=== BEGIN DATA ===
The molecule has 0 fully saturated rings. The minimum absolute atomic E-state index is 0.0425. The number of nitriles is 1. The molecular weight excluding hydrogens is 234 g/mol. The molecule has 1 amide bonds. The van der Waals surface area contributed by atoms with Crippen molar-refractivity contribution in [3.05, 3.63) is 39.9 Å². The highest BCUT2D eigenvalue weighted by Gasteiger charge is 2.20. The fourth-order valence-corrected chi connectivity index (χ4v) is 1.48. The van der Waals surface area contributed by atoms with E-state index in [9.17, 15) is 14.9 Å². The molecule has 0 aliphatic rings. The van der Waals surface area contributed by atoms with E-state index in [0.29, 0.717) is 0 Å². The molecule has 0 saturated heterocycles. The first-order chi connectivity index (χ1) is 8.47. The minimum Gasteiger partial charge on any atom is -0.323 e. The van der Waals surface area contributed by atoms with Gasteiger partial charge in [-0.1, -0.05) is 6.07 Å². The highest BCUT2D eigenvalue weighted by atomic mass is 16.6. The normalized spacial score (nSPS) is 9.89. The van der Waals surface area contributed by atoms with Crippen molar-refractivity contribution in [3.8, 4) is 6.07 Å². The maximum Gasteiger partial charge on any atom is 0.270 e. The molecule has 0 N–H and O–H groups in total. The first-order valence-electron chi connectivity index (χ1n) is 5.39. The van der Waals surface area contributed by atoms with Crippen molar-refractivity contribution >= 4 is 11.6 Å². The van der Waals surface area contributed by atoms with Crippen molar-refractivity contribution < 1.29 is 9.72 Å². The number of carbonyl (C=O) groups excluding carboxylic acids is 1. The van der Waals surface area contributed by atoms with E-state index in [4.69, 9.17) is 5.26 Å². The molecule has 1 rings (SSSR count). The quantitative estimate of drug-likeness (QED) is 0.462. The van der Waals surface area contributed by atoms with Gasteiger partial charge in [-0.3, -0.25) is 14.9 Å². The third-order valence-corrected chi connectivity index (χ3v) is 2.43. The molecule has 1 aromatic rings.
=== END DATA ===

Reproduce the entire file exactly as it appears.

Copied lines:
The molecule has 0 fully saturated rings. The minimum absolute atomic E-state index is 0.0425. The number of nitriles is 1. The molecular weight excluding hydrogens is 234 g/mol. The molecule has 1 amide bonds. The van der Waals surface area contributed by atoms with Crippen molar-refractivity contribution in [3.05, 3.63) is 39.9 Å². The highest BCUT2D eigenvalue weighted by Gasteiger charge is 2.20. The fourth-order valence-corrected chi connectivity index (χ4v) is 1.48. The van der Waals surface area contributed by atoms with E-state index in [9.17, 15) is 14.9 Å². The molecule has 0 aliphatic rings. The van der Waals surface area contributed by atoms with E-state index in [0.29, 0.717) is 0 Å². The molecule has 0 saturated heterocycles. The first-order chi connectivity index (χ1) is 8.47. The minimum Gasteiger partial charge on any atom is -0.323 e. The van der Waals surface area contributed by atoms with Gasteiger partial charge in [-0.1, -0.05) is 6.07 Å². The highest BCUT2D eigenvalue weighted by atomic mass is 16.6. The normalized spacial score (nSPS) is 9.89. The van der Waals surface area contributed by atoms with Crippen molar-refractivity contribution in [3.8, 4) is 6.07 Å². The maximum Gasteiger partial charge on any atom is 0.270 e. The molecule has 0 N–H and O–H groups in total. The first-order valence-electron chi connectivity index (χ1n) is 5.39. The van der Waals surface area contributed by atoms with Crippen molar-refractivity contribution >= 4 is 11.6 Å². The van der Waals surface area contributed by atoms with Crippen molar-refractivity contribution < 1.29 is 9.72 Å². The number of carbonyl (C=O) groups excluding carboxylic acids is 1. The van der Waals surface area contributed by atoms with E-state index in [4.69, 9.17) is 5.26 Å². The molecule has 1 rings (SSSR count). The quantitative estimate of drug-likeness (QED) is 0.462. The van der Waals surface area contributed by atoms with Gasteiger partial charge in [-0.3, -0.25) is 14.9 Å². The third-order valence-corrected chi connectivity index (χ3v) is 2.43. The molecule has 1 aromatic rings.